Ingredients: 4 chicken thighs; 1/2 tsp salt;1/4 tsp pepper; 1.7 oz dark brown sugar; 4 tbsp dark rum - divided; 1 tbsp lime juice; 2 tbsp lemon pepper; 1 tbsp ginger;1 tbsp cloves - ground; 1/4 tsp cinnamon; 1/4 tsp garlic powder; 4 tbs mango chutney; Parsley - to serve. Instructions: Sprinkle salt and pepper over chicken. Cover and set aside. In a small bowl, mix together sugar, 2 tablespoons of rum, lime juice, lemon pepper, ginger, cloves, cinnamon, garlic powder into a paste. Cover and set aside. Place the chicken skin side up in a shallow baking pan. Run Caribbean paste evenly over the chicken. Bake in a 200C oven for 45 minutes. Combine the mango chutney with 2 tablespoons of rum. Drizzle the chutney and rum mixture over the chicken and bake about three minutes more or until chutney is warm. Serve the chicken with a sprig of parsley. (Recipe courtesy of Discover Dominica)

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Escape To The Caribbean With These Soulful Recipes - Essence

One Photographer Documents the Lives of Schoolchildren in the Caribbean – AnOther Magazine

April 29, 2020

At the end of 2018, model-turned-photographer Kacey Jeffers returned to his home on the island of Nevis in the Caribbean, after his visa expired. Frustrated by the New York grind, hedecided to take some time to recalibrateand recharge his creative energyby immersing himself in a new project: a series of portraits of schoolchildren,brought togetherin hisnew book, Uniform.

My camera was my tool to build something, Jeffers says. Portraiture is my foundation as a photographer, and I wanted to photograph local kids at school in their uniform so I could merge elements of fashion, portraiture and reportage. Clothes are never the first thing I look at; Im more interested in the person but I wanted to show how what that person is wearing shapes their character. For me, fashion has a purpose.

On Nevis which is the birthplace of Alexander Hamilton, fourth President of America who has recently been resurrected in the Broadway musical, Hamilton education and the promise it brings is highly esteemed. When I started to think about the project, I had to think about what it meant to me and look at my memories, Jeffers says.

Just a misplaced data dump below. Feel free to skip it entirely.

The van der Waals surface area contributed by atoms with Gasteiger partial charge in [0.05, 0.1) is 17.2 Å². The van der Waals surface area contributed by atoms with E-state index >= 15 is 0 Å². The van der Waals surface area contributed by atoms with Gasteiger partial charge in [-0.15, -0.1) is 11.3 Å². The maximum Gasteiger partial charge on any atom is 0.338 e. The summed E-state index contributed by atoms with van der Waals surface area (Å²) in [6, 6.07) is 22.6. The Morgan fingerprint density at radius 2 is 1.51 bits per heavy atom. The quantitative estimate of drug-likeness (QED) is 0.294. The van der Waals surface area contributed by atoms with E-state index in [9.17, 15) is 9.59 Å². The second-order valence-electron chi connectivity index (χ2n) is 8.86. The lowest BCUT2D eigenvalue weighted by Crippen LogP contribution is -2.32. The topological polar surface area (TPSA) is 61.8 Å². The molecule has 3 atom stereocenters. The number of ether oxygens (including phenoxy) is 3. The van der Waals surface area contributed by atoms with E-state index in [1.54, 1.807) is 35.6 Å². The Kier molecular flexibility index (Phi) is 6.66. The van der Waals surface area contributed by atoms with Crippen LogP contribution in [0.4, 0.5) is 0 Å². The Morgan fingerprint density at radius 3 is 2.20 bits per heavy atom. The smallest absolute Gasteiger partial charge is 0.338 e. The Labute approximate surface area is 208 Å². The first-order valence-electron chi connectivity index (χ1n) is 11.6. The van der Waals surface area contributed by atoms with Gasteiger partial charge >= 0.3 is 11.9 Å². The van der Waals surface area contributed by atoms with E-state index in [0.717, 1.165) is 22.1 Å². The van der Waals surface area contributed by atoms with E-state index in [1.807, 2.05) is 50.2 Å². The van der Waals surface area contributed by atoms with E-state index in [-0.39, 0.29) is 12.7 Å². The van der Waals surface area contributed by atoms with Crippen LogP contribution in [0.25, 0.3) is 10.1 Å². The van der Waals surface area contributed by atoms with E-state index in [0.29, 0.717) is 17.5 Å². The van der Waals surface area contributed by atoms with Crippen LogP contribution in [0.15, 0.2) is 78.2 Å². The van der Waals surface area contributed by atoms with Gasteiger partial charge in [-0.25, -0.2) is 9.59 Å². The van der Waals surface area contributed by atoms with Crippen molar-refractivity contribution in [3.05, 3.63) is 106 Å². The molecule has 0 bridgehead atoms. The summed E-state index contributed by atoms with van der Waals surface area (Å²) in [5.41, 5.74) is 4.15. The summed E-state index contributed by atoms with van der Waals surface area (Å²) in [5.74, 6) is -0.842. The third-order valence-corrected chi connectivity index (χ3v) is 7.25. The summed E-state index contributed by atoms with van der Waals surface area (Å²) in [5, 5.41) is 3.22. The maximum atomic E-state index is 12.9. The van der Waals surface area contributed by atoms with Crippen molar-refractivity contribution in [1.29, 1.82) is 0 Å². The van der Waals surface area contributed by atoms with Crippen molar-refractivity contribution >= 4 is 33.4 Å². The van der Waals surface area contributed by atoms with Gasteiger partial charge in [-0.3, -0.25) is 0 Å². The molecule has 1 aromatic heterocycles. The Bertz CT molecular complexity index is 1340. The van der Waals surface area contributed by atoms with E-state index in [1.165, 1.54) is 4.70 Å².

Every Sunday, from preschool until fourth grade, Jeffers mother would steam, iron, and starch his uniform three yellow cotton shirts and two khaki pants to perfection. Each morning, she would caution, Go to school and learn, and bring this uniform back home just how you left with it. Jeffers did just that, recognising thatlearning to respect himself in this way was an integral part of his education.

When it came to the time for him to make these portraits, Jeffers sought out students who might not have the same advantages as those at the top of the class or those regarded as traditionally beautiful. Instead, he wanted to photograph the shy and the rambunctious alike, the students who might otherwise slip through the cracks and present them as individuals worthy ofrespect and regard in their own right.

Growing up in Nevis, which onlygained its independence from the UK in 1983, among a population of 12,000 citizens predominantly of African descent, Jeffers had not thought about being seen as other until he moved to New York. With the understanding of what W.E.B. DuBois deemed double consciousness, Jeffers approaches his work from the understanding that race is just one part of the story being told.

When I photograph black people, it has to come from something deep and authentic, he says. I am looking within for intimacy, presence, and a connection to something other than the physical to capture the essence of that person.

As a self-taught photographer, Jeffers works from instinct, knowing exactly the mood for the work then collaborating with his subjects to allow it to unfold naturally. While he made photographs in the islands 14 schools, he wanted to make sure the locations did not overwhelm the shot with narrative information that would frame his subjects as mere children. Jeffers understood, like race, they were more than just their age the whole being greater than the sum its parts.

This is how I want to shoot fashion, Jeffers says. Something merges my culture with the world, where it has a purpose and represents something to people in my community. I see fashion everywhere.

Uniformby Kacey Jeffers is out now.

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One Photographer Documents the Lives of Schoolchildren in the Caribbean - AnOther Magazine

Heres Everything You Know So Far About Pirates Of Caribbean 6 – World Top Trend